Mike Stevens | Oct 6, 2011

From the outside, Nissan's new NSH-2012 "Smart House" may seem better-suited to a life on the Lunar surface. Between its weather-resistant polyhedral walls however is the technology drawing energy from Nissan's Leaf electric vehicle.

Utilising the same Leaf-to-house technology that powers the recently-revealed concept home outside Nissan headquarters, the NSH-2012 draws electricity from the Leaf's batteries through the car's regular quick-charge port.

Rated for 6kW, the unit is operated via a 200V single-phase three-wire AC input. Developed for emergency situations, Nissan says the system will withstand the battering of heavy weather and will provide power for two days via a fully-charged Leaf.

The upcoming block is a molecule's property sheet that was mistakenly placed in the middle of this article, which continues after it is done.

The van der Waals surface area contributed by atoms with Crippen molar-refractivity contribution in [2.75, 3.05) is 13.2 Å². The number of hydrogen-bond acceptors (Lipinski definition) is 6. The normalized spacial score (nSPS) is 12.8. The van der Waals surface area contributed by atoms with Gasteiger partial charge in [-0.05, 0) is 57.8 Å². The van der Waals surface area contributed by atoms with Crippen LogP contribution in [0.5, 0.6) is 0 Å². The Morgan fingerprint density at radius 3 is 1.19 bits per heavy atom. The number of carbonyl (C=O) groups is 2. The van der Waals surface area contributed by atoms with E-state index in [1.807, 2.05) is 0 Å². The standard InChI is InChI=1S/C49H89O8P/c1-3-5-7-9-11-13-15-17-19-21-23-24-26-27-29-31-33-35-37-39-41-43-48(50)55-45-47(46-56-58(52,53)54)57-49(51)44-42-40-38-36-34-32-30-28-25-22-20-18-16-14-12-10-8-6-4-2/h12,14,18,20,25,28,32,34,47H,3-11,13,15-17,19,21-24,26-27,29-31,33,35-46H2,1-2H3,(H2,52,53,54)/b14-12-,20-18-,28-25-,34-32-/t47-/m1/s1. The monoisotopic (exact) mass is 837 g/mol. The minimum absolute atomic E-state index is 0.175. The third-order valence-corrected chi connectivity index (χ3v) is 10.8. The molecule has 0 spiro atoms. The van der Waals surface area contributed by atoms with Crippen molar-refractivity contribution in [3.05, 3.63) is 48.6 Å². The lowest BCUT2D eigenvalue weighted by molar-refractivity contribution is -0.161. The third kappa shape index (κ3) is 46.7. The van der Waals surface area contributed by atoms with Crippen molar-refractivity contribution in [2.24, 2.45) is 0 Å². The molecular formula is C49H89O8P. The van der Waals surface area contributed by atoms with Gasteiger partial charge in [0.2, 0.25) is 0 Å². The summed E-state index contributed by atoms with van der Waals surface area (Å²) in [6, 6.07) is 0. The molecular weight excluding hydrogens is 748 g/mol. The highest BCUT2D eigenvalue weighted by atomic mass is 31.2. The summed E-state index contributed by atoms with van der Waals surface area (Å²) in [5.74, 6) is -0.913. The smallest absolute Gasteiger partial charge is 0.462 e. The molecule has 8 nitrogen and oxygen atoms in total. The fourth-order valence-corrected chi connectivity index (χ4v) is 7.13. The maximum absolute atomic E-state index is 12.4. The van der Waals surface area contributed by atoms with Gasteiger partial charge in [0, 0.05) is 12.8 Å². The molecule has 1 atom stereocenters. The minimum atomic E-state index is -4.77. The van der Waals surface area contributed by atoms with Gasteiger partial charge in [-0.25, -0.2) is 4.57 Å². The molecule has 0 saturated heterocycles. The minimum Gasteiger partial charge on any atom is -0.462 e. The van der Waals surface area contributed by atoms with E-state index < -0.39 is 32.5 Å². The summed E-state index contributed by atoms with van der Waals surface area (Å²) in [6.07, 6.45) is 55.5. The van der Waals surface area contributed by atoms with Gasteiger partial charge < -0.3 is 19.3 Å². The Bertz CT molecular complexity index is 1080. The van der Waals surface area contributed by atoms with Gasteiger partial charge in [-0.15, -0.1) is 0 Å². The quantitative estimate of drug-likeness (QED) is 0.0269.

“This home can maintain stable in-house power supply that is not affected by weather, and can rely on solar power and power stored in an EV’s batteries if power is cut off during a disaster,” Nissan says.

The main polyhedral room features a monocoque structure inspired by the design of aircraft. The outer panel of the main body is also subjected to structural stress.

The unveiling of the NSH-2012 comes as a new energy-conscious 'setsuden' (conserve energy) campaign sweeps Japan in the wake of the Fukushima nuclear disaster.

"Public support is strong for setsuden mostly because they fear power blackouts of the type caused by the disastrous Fukushima nuclear accident," Kazuko Sato, of the Soft Energy Project non-government organisation, said.

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